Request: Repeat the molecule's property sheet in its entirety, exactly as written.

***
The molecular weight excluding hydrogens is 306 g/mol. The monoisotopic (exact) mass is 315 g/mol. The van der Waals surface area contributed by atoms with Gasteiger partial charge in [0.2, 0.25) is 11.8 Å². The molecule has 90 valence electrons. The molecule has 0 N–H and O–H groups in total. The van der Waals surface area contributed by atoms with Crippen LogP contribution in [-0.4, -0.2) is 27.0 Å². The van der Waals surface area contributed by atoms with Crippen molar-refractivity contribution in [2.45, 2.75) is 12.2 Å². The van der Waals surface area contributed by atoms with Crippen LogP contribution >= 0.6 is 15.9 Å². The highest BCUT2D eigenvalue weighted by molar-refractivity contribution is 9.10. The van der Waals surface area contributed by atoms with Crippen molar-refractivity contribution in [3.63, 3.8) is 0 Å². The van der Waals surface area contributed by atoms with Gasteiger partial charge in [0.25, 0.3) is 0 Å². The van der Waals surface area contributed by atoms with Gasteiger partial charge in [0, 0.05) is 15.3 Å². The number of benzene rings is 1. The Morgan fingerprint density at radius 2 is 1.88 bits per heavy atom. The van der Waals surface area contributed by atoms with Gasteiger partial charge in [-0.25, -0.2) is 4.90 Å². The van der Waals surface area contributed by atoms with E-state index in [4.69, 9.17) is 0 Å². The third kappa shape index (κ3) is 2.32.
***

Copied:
The molecular weight excluding hydrogens is 306 g/mol. The monoisotopic (exact) mass is 315 g/mol. The van der Waals surface area contributed by atoms with Gasteiger partial charge in [0.2, 0.25) is 11.8 Å². The molecule has 90 valence electrons. The molecule has 0 N–H and O–H groups in total. The van der Waals surface area contributed by atoms with Crippen LogP contribution in [-0.4, -0.2) is 27.0 Å². The van der Waals surface area contributed by atoms with Crippen molar-refractivity contribution in [2.45, 2.75) is 12.2 Å². The van der Waals surface area contributed by atoms with Crippen LogP contribution >= 0.6 is 15.9 Å². The highest BCUT2D eigenvalue weighted by molar-refractivity contribution is 9.10. The van der Waals surface area contributed by atoms with Crippen molar-refractivity contribution in [3.63, 3.8) is 0 Å². The van der Waals surface area contributed by atoms with Gasteiger partial charge in [0.25, 0.3) is 0 Å². The van der Waals surface area contributed by atoms with Gasteiger partial charge in [0, 0.05) is 15.3 Å². The number of benzene rings is 1. The Morgan fingerprint density at radius 2 is 1.88 bits per heavy atom. The van der Waals surface area contributed by atoms with Gasteiger partial charge in [-0.25, -0.2) is 4.90 Å². The van der Waals surface area contributed by atoms with E-state index in [4.69, 9.17) is 0 Å². The third kappa shape index (κ3) is 2.32.